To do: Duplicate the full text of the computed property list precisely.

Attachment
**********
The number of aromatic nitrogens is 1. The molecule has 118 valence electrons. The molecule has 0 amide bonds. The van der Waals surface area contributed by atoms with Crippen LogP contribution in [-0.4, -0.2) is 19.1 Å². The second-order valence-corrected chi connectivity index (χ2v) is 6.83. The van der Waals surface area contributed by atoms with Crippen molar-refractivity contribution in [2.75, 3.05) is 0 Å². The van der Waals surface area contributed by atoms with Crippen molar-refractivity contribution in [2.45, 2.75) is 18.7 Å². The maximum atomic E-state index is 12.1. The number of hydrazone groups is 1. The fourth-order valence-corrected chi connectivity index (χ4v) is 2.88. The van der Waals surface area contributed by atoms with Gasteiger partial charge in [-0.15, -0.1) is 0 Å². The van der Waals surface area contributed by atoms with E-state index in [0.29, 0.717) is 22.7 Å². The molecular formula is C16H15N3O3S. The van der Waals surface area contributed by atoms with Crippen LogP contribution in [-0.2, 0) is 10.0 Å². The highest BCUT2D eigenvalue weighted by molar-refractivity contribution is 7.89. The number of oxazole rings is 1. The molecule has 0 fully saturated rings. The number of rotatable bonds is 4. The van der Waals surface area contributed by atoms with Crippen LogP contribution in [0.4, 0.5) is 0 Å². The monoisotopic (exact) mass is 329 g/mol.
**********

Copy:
The number of aromatic nitrogens is 1. The molecule has 118 valence electrons. The molecule has 0 amide bonds. The van der Waals surface area contributed by atoms with Crippen LogP contribution in [-0.4, -0.2) is 19.1 Å². The second-order valence-corrected chi connectivity index (χ2v) is 6.83. The van der Waals surface area contributed by atoms with Crippen molar-refractivity contribution in [2.75, 3.05) is 0 Å². The van der Waals surface area contributed by atoms with Crippen molar-refractivity contribution in [2.45, 2.75) is 18.7 Å². The maximum atomic E-state index is 12.1. The number of hydrazone groups is 1. The fourth-order valence-corrected chi connectivity index (χ4v) is 2.88. The van der Waals surface area contributed by atoms with Gasteiger partial charge in [-0.15, -0.1) is 0 Å². The van der Waals surface area contributed by atoms with E-state index in [0.29, 0.717) is 22.7 Å². The molecular formula is C16H15N3O3S. The van der Waals surface area contributed by atoms with Crippen LogP contribution in [-0.2, 0) is 10.0 Å². The highest BCUT2D eigenvalue weighted by molar-refractivity contribution is 7.89. The number of oxazole rings is 1. The molecule has 0 fully saturated rings. The number of rotatable bonds is 4. The van der Waals surface area contributed by atoms with Crippen LogP contribution in [0.4, 0.5) is 0 Å². The monoisotopic (exact) mass is 329 g/mol.